Hans Christian Andersen
A ROSE TREE stood in the window. But a little while ago it had been green and fresh, and now it looked sickly—it was in poor health, no doubt. A whole regiment was quartered on it and was eating it up; yet, notwithstanding this seeming greediness, the regiment was a very decent and respectable one. It wore bright-green uniforms. I spoke to one of the “Greenies.” He was but three days old, and yet he was already a grandfather. What do you think he said? It is all true—he spoke of himself and of the rest of the regiment. Listen!
“We are the most wonderful creatures in the world. At a very early age we are engaged, and immediately we have the wedding. When the cold weather comes we lay our eggs, but the little ones lie sunny and warm. The wisest of the creatures, the ant,—we have the greatest respect for him!—understands us well. He appreciates us, you may be sure. He does not eat us up at once; he takes our eggs, lays them in the family ant hill on the ground floor—lays them, labeled and numbered, side by side, layer on layer, so that each day a new one may creep out of the egg. Then he puts us in a stable, pinches our hind legs, and milks us till we die. He has given us the prettiest of names—’little milch cow.’
“All creatures who, like the ant, are gifted with common sense call us by this pretty name. It is only human beings who do not. They give us another name, one that we feel to be a great affront—great enough to embitter our whole life. Could you not write a protest against it for us? Could you not rouse these human beings to a sense of the wrong they do us? They look at us so stupidly or, at times, with such envious eyes, just because we eat a rose leaf, while they themselves eat every created thing—whatever grows and is green. And oh, they give us the most humiliating of names! I will not even mention it. Ugh! I feel it to my very stomach. I cannot even pronounce it—at least not when I have my uniform on, and that I always wear.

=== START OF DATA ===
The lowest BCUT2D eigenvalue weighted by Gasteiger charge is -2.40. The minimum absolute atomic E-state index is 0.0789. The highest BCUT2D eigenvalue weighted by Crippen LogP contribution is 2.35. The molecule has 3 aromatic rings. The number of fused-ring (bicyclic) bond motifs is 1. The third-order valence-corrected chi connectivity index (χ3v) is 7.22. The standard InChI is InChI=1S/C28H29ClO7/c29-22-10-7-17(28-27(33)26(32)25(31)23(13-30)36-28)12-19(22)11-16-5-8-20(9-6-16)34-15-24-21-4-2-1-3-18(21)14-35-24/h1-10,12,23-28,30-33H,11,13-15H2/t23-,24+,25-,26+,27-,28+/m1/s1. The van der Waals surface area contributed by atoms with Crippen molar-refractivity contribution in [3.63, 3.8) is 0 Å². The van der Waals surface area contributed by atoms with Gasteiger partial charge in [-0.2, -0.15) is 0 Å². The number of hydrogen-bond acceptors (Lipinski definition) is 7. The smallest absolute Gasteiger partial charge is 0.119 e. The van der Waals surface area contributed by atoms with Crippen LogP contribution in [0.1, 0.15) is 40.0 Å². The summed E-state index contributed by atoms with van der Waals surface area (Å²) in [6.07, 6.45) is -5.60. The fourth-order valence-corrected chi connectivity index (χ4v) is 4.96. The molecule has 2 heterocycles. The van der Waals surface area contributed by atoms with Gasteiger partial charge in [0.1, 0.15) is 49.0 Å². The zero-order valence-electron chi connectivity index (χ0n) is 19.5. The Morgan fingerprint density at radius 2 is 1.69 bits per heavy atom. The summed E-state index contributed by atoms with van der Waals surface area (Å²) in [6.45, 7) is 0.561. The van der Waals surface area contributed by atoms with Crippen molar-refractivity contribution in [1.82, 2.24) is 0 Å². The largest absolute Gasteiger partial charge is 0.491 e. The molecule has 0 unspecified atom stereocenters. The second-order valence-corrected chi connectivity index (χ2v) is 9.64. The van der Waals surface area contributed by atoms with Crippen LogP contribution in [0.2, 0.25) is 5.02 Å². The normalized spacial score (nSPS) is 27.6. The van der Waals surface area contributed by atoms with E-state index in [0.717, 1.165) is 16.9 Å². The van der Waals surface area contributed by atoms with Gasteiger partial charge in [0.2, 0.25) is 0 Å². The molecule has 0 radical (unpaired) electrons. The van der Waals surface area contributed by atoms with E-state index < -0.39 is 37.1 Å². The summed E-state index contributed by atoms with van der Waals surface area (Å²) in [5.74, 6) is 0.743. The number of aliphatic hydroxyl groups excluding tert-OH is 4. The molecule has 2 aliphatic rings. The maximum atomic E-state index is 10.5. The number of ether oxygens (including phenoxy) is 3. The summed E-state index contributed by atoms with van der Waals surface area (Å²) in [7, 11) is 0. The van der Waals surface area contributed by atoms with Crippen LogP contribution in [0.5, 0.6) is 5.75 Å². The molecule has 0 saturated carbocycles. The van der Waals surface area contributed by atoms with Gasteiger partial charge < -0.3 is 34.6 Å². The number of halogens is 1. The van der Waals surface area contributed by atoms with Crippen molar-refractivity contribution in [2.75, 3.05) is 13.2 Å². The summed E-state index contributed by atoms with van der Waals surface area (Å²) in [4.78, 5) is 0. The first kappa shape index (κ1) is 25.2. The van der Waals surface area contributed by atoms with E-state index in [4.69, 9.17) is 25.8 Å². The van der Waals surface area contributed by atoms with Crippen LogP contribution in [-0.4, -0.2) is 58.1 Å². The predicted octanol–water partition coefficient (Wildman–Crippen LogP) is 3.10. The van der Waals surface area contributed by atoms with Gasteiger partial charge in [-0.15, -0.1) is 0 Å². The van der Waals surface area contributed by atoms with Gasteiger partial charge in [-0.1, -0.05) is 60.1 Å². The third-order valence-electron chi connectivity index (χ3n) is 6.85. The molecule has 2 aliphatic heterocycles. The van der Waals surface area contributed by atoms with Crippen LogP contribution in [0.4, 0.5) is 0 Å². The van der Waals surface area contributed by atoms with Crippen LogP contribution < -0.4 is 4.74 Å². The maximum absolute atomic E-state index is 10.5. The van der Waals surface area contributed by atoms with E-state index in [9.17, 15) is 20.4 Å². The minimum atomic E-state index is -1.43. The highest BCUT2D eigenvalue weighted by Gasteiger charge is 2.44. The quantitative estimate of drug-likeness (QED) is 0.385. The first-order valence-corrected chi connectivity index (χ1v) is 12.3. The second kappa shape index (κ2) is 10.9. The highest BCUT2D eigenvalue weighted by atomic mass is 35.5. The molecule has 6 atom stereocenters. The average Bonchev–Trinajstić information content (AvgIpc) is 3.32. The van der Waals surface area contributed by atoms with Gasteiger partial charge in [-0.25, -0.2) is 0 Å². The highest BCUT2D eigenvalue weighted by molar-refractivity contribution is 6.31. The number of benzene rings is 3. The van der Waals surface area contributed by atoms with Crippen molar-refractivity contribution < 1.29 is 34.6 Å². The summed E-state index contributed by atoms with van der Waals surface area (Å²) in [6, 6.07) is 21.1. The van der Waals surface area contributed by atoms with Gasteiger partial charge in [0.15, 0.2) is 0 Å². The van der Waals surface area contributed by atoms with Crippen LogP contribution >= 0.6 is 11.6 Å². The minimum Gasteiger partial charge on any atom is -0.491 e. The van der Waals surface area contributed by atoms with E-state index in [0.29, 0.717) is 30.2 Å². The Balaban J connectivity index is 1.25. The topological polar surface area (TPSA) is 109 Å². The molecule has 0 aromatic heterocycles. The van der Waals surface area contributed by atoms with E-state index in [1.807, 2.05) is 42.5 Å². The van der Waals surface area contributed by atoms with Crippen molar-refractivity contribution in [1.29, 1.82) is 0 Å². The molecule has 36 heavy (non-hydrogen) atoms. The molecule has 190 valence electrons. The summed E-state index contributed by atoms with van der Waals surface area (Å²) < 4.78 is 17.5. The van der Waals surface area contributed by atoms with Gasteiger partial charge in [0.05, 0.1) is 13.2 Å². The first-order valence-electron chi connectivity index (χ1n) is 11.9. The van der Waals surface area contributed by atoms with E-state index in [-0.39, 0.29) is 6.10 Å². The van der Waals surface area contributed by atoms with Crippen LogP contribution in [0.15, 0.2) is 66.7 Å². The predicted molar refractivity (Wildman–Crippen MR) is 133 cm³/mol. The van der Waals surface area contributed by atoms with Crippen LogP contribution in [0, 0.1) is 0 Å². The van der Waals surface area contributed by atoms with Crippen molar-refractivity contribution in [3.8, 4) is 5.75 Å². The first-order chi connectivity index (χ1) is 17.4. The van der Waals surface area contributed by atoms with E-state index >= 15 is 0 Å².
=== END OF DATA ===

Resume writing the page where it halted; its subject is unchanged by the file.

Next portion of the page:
“I was born on a rose leaf. I and all the regiment live on the rose tree. We live off it, in fact. But then it lives again in us, who belong to the higher order of created beings.
“The human beings do not like us. They pursue and murder us with soapsuds. Oh, it is a horrid drink! I seem to smell it even now. You cannot think how dreadful it is to be washed when one was not made to be washed. Men! you who look at us with your severe, soapsud eyes, think a moment what our place in nature is: we are born upon the roses, we die in roses—our whole life is a rose poem. Do not, I beg you, give us a name which you yourselves think so despicable—the name I cannot bear to pronounce. If you wish to speak of us, call us ‘the ants’ milch cows—the rose-tree regiment—the little green things.'”
“And I, the man, stood looking at the tree and at the little Greenies (whose name I shall not mention, for I should not like to wound the feelings of the citizens of the rose tree), a large family with eggs and young ones; and I looked at the soapsuds I was going to wash them in, for I too had come with soap and water and murderous intentions. But now I will use it for soap bubbles. Look, how beautiful! Perhaps there lies in each a fairy tale, and the bubble grows large and radiant and looks as if there were a pearl lying inside it.
The bubble swayed and swung. It flew to the door and then burst, but the door opened wide, and there stood Dame Fairytale herself! And now she will tell you better than I can about (I will not say the name) the little green things of the rosebush.
“Plant lice!” said Dame Fairytale. One must call things by their right names. And if one may not do so always, one must at least have the privilege of doing so in a fairy tale.